5 Simple, Cost-Saving Ways I Use Coconut Oil in My Beauty Routines

A tablespoon and glass jar full of coconut cooking oil on a wood table.

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I've always loved fresh coconut, from the time I was a kid and my grandma and I would open them on our back deck with a hammer and a screwdriver, to drinking fresh coconut water right from the nut on tropical vacations, to macaroon cookies, I've eaten (and continue to enjoy) the flesh and milk of the palm that drops them on beaches the world over.

But over the last year, I have added coconut oil to my beauty routine, and not only does it smell lovely (it's a lighter scent than you might think), but I now use it for skin, hair and lips. It is the world's greatest beauty multitasker, and unlike cocoa or shea butter, it's a lot easier to work with, and very inexpensive. Coconut oil is not only a great moisturizer, but has anti-aging properties and natural SPF protection (from SPF 4-10).

If you are going to use coconut oil for beauty purposes, it's worth buying a good quality, organic brand. I love that Dr. Bronner's, the soap company, now sells high quality Sri Lankan oil that's not only grown organically, but is fair trade as well. They use it in their body care products, but this is an even higher grade for eating and cooking with.

What do I do with it?

1. Face wash

A white woman applying coconut oil around her eyes in the bathroom.

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For the last six months, I have been using coconut oil to wash my face, and my skin has never been happier. It sounds a little weird to wash with an oil, but it gets off the dirt and makeup on the days I wear it, and makes my skin plump and happy. I used to get random breakouts, especially around my mouth, a couple times a month. Amazingly, I haven't seen one since I started using coconut oil as a face wash.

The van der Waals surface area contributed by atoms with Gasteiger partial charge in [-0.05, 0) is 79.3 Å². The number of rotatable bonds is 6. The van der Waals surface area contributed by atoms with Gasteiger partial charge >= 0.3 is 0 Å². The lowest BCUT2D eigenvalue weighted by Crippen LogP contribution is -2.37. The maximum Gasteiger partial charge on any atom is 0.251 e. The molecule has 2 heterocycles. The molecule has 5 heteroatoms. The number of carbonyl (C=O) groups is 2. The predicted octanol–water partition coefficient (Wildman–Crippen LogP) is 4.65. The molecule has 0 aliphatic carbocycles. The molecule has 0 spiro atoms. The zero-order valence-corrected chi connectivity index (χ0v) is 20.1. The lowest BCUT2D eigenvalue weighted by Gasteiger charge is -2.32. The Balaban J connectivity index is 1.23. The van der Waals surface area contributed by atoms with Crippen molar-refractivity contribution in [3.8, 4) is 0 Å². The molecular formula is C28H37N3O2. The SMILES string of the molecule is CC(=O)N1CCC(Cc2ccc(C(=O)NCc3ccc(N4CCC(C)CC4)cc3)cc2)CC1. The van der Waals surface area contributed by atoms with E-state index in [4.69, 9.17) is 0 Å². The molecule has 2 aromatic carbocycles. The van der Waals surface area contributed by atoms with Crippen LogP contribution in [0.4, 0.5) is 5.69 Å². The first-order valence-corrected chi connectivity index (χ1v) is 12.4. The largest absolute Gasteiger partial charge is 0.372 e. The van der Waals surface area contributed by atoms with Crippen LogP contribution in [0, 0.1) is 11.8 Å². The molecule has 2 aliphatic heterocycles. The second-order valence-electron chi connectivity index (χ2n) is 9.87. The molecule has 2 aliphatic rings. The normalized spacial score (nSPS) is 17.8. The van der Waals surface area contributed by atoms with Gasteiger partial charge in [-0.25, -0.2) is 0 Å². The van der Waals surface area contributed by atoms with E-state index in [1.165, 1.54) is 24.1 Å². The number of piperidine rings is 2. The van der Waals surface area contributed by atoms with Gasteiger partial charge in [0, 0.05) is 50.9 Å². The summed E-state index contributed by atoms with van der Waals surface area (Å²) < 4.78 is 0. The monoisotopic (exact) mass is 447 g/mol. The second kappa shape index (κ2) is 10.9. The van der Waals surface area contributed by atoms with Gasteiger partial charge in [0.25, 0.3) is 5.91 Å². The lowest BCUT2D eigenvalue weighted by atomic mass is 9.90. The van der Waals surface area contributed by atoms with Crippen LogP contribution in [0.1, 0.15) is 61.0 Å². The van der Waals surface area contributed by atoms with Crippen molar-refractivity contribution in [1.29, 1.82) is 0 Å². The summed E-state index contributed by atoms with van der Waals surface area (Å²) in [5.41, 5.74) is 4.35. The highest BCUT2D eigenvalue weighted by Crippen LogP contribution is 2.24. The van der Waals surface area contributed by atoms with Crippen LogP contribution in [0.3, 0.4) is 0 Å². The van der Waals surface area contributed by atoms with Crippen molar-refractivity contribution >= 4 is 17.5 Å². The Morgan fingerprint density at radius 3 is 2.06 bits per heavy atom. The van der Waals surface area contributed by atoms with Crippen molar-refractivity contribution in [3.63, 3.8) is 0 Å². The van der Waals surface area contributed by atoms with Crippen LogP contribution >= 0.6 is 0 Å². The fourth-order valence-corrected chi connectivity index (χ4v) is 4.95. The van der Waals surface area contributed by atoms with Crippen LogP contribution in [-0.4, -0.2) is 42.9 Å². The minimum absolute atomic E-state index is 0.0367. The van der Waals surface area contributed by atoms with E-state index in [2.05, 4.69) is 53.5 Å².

I just scoop a bit out of the container with my fingers, warm it up a bit between my (clean) fingers and spread it around my face, working it in just as I would a foam cleanser. Then I rinse off with warm water. Some of the oil stays on, but much gets washed off. Pat the face dry and voila! In the summer, I only follow up with a bit of anti-age serum around my eyes, but don't use an additional moisturizer. In the winter, I used a bit more coconut oil, or an anti-aging oil before bed. I know it sounds crazy to use coconut oil to wash, but it works for me — and a good friend of mine has also been doing the same and has similarly happy results.

2. Shaving salve

A White woman moisturizing her legs with coconut oil.

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While the shower's steamy, I coat my legs with a light layer of coconut oil, and then shave away. I get a nice close shave, the shower smells of coconuts (real coconut oil has a very light scent), and my legs are already moisturized from the oil, so I don't need additional moisturizer.

3. Shoulder massage oil

A woman with long hair massaging coconut oil on her shoulders.

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I do a fair amount of self-shoulder massage since I work at a computer most days. Having a small container of coconut oil reminds me to give myself a break. I rub my shoulders with the oil and take deep breaths for 3-4 minutes, and it works wonders for maintaining my focus.

4. Hair tamer

A Black woman massaging coconut oil into her curly hair.

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I have dry, naturally curly hair, so I am always adding oils of various kinds to keep it under control. Coconut oil is particularly lightweight, so I add it to my ponytail in the morning and to my updo at night. It tames frizz and adds sheen.

5. Cuticle moisturizer

A woman gives herself a manicure and uses coconut to moisturize cuticles.

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I use coconut oil on my feet and especially my toenail cuticles after I shower and before I do a self-pedicure. It absorbs quickly and makes it easier for me to tidy my toes.

And yes, I also cook with coconut oil! The health benefits to heart, metabolism and immune system are now widely known, and it works perfectly for frying up tofu or stir-frying veggies. What do you use coconut oil for?